Not until about 1650, more than a generation after the first English settlements were established on the eastern coast, did organized bands of white explorers, hunters and fur trappers venture very far into the trackless back country claimed by the British Crown. Beginning with those earliest scouting parties The Appalachian Frontier presses with the pioneers past the Fall Line and the pine barrens into the Piedmont of Virginia, on through gaps in the Blue Ridge Mountains to the Great Valley of the Appalachians, through the Great Valley to the jagged peaks of the Allegheny Front and, finally, over those peaks into the rich country of Kentucky and Tennessee.
As the frontiersman advances he discovers that the rules prevailing in the European-dominated eastern settlements do not apply in his new situation. Thus we see him formulate the rudiments of a law of his own. As his life grows more complex, he frames compacts and, finally; constitutions peculiarly adapted to the exigencies of frontier living. We are present at the inception of the fluid democracy that later engulfed the more stable coastal colonies and ultimately came to characterize the government of the United States. The story closes, quite properly, with the admission of Tennessee into the Union in 1796.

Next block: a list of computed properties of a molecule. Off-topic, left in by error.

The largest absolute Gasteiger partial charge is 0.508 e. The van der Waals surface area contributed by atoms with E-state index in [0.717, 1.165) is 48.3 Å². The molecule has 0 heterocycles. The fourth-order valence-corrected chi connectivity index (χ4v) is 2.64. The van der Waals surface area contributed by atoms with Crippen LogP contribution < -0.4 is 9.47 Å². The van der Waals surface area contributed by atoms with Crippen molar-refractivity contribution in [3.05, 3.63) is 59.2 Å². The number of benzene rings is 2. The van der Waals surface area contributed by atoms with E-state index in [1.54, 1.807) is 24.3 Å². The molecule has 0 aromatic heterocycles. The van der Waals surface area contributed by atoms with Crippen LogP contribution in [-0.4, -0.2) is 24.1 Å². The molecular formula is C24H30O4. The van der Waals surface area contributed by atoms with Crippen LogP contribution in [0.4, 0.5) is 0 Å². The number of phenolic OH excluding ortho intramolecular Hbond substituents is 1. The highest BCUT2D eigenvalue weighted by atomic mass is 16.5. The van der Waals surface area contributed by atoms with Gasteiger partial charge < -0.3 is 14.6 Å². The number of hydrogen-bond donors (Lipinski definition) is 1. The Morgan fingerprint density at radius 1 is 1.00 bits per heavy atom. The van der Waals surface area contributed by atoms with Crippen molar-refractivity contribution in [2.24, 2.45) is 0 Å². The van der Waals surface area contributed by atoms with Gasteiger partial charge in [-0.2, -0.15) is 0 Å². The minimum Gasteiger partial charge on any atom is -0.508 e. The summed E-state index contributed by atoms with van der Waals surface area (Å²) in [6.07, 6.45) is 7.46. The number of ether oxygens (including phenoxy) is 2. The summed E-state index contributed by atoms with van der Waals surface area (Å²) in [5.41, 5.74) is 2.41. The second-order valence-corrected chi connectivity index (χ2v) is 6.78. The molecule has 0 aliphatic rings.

In John A. Caruso’s bright, informal, sometimes almost racy telling of the tale, historical personages emerge as real people whose triumphs and heartaches we share, with whose deficiencies and inadequacies we sympathize, and in whose hours of nobility we rejoice.
As far as low country settlers were concerned, allowing women to assume the role of planter was necessary to the creation of a traditional, male-centered society in the colony. Fundamentally conservative, women in South Carolina worked to safeguard the patriarchal social order that the area's staggering mortality rate threatened to destroy. Critical to the perpetuation of English culture and patriarchal authority in South Carolina, female planters attended to the affairs of the world and helped to preserve English society in a wilderness setting.
Veteran diplomat and diplomatic history author Frank Brecher follows the chronology of the American War of Independence, alternating between accounts of the conflict as experienced diplomatically and, in less detail, militarily by the Americans and the French, respectively. In doing so, after summarizing in his preface a highly informed and articulate contemporary analysis of the origins of the Revolution from the perspective of the more conservative elements of the American leadership, of whom John Jay was very much a part, Brecher focuses on the particular experiences of Jay and Vergennes, both in their personal lives and in their politial careers. He describes and compares their respective-and quite different-preparations for their historical activities as peace negotiators, and describes the major developments of the conflict itself as they themselves participated in, and analyzed, them.